The dollar edged higher against a basket of its key rivals on Monday, not far from a 10-week high following that data that showed US economic growth slowed less than expected and as global risk sentiment stayed fragile.
The US currency has found support recently on the safe-haven buying as the investors’ demand for riskier assets waned on steep declines in world equity markets on concerns over corporate earnings, geopolitical frictions, and global growth.
“The development in the US equity market is the main focus in the foreign exchange market,” said Masafumi Yamamoto, who is the chief currency strategist at Mizuho Securities.
On Monday, the dollar index, which gauges the dollar’s performance against a basket of six other major currencies, increased 0.1 percent to 96.446. The index has gained 1.4 percent this month.
On Friday, it increased as high as 96.860, which was its best level since August 15, after data showed that the US economy slowed down less than expected during the third quarter. However, it later reversed and finished 0.3 percent lower on the day.
Trade tensions between the United States and China, as well as the steady pace of rate increases by the Federal Reserve, have bolstered the dollar, which serves as a safe haven in times of turmoil and economic stress.
A strong US economy has also underpinned the dollar, although some weak corporate earnings have started to stoke doubts about the growth outlook, especially amid rising borrowing costs.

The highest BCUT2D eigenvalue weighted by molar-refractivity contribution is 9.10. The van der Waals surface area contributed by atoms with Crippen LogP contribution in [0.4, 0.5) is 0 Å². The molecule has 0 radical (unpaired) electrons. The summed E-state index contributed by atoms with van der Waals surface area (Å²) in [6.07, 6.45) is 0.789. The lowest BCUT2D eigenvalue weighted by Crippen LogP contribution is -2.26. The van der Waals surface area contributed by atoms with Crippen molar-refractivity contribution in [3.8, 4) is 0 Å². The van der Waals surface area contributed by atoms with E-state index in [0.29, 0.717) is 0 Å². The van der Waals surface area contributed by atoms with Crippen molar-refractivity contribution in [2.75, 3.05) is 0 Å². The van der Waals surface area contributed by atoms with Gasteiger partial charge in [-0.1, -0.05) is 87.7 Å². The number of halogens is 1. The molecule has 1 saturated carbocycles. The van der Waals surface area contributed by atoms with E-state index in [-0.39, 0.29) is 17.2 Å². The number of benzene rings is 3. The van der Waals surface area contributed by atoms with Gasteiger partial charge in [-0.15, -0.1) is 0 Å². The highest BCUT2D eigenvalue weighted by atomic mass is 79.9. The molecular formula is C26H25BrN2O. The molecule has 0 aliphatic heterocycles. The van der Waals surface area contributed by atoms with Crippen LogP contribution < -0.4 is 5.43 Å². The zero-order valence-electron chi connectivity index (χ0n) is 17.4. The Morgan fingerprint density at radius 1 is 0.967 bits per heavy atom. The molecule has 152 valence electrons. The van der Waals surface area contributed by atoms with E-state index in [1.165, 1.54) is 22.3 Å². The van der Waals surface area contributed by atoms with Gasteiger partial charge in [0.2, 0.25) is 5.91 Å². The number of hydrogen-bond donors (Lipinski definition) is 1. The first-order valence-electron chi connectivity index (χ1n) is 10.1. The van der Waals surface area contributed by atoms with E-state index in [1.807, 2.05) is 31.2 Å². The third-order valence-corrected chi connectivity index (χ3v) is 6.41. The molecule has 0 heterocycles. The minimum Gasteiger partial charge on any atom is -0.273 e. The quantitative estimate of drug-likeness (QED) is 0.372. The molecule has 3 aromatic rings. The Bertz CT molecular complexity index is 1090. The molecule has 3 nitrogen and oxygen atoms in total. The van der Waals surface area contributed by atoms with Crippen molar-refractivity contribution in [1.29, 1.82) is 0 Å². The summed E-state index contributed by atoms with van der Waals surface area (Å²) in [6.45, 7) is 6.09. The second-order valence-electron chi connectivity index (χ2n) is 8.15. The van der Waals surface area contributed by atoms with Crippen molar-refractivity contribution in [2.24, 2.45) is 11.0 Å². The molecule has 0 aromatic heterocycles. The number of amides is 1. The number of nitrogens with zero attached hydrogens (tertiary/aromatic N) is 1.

The euro slipped 0.1 percent to $1.1395 even as German Chancellor Angela Merkel’s junior coalition partners gave her conservatives until next year to deliver more policy results.
The common currency has shed 1.8 percent this month on concerns over Italy’s free-spending budget that would breach European Union fiscal rules. Markets have been jittery and yields on Italy’s bonds have increased since September as the EU disapproved of Rome’s plans for its budget.
Against the yen, the dollar was steady at 111.90 yen.
The dollar has weakened 2.3 percent against the yen, which also serves as a safe haven currency in times of geopolitical turmoil, from a higher than 11-month high of 114.55 yen reached on October 4.
Yukio Ishizuki, who is the senior currency strategist at Daiwa Securities, said some market players like macro-focused hedge funds have begun buying back riskier, emerging market currencies which were under fire earlier this year.
“When financial markets in the United States and across the world are declining, emerging market currencies are usually sold,” said Ishizuki. “The truth is that some of the currencies that saw heavy selling, such as the Brazilian real and the Turkish lira, are being bought back.”
MSCI’s emerging market currency index on Monday inched up 0.2 percent to trade 1.2 percent above a more than the one-year low reached on September 11.
Far-right lawmaker Jair Bolsonaro came out victorious of Brazil’s presidential election on Sunday, promising to clean up politics, shrink the state, and a crackdown on crime, in a dramatic swing in the left in the world’s fourth-biggest democratic country.
Mizuho’s Yamamoto expected traders to cash in on long positions in Brazil’s real that were largely taken up in the weeks ahead of Sunday’s election.
“It seems that markets are expecting that under a Bolsonaro administration, the pension reform and fiscal deficit reduction may advance,” said Yamamoto. “I think the development on that front will be very slow or will receive difficulties.”
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